The Law of the Sea Convention: A National Security Success - Global Strategic Mobility Through the Rule of Law
30 Pages Posted: 26 Jul 2010 Last revised: 5 May 2011
Date Written: July 25, 2010
The United Nations Convention on the Law of the Sea has been called a constitution for the world’s oceans because it provides a legal and policy architecture for conduct on, over, and under more than seventy percent of the globe. So far, the treaty has served as an enduring framework for ensuring a stability of expectations. In many respects, the Convention codifies customary international law and the state practice comprised of the cumulative actions of governments in areas such as transit through international straits and establishment of the exclusive economic zone (EEZ). The Convention has gone far toward fulfilling Professor Myres S. McDougal’s vision for a minimum world “public order of the oceans.” Professor McDougal and his collaborator, William T. Burke, suggested that developing a stable regime for the oceans required a “comprehensive . . . process of authoritative decision.” This process flowed from three distinct elements - interaction among the maritime states and ocean users, the rights of access of the international community to ocean space and the rights of coastal state to claim jurisdiction over ocean space, and determinations of decision makers responding to these competing claims. This process gave definition and certainty to the navigational regimes of the treaty. The unfolding process of authoritative decision for a public order of the oceans is displayed through maritime operational and diplomatic theater. In the contemporary era, this drama unfolds within the boundaries set by the Convention, and the United States and other countries have a great interest in ensuring the stability of those boundaries.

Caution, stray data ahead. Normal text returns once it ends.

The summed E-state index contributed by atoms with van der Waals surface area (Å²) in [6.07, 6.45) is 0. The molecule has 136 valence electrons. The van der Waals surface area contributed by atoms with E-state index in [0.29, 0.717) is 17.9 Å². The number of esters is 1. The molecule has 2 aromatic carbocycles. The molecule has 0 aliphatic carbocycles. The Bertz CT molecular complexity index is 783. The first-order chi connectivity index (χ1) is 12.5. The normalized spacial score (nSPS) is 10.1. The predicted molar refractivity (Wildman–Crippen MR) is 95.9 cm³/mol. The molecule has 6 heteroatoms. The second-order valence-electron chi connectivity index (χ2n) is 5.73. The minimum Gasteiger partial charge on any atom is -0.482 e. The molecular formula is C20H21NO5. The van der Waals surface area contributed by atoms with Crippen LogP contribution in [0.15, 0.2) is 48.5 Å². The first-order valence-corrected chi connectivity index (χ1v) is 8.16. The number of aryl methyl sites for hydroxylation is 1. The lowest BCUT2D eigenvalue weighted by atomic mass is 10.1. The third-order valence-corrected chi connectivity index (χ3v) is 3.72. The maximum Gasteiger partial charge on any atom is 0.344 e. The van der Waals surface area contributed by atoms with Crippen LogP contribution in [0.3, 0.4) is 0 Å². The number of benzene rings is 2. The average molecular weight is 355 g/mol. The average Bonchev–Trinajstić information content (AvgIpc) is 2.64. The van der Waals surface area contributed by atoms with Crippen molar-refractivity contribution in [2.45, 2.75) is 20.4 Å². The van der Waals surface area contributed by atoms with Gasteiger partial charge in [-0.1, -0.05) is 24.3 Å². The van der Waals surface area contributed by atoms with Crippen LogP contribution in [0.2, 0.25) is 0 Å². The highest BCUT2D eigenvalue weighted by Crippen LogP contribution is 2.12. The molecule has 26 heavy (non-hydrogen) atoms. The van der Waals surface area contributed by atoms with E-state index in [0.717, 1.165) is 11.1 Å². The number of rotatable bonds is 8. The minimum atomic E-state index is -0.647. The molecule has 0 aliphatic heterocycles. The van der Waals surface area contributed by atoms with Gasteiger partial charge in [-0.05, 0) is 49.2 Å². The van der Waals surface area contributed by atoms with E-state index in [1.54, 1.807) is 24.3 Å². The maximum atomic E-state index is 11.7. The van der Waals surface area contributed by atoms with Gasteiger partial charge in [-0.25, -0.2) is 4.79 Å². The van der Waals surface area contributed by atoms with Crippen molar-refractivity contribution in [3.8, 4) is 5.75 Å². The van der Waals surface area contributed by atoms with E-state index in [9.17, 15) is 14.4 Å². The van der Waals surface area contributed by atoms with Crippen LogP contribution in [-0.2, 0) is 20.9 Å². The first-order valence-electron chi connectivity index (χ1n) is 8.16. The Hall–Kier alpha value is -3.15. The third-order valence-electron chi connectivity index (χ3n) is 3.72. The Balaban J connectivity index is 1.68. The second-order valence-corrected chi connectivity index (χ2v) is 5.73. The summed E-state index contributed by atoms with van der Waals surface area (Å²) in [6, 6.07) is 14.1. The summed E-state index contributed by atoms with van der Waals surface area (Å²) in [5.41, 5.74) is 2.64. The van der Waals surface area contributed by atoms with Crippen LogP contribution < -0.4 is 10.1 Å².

Keywords: UNCLOS, law of the sea, navigation, freedom of the seas, global commons, oceans, sea, maritime, power
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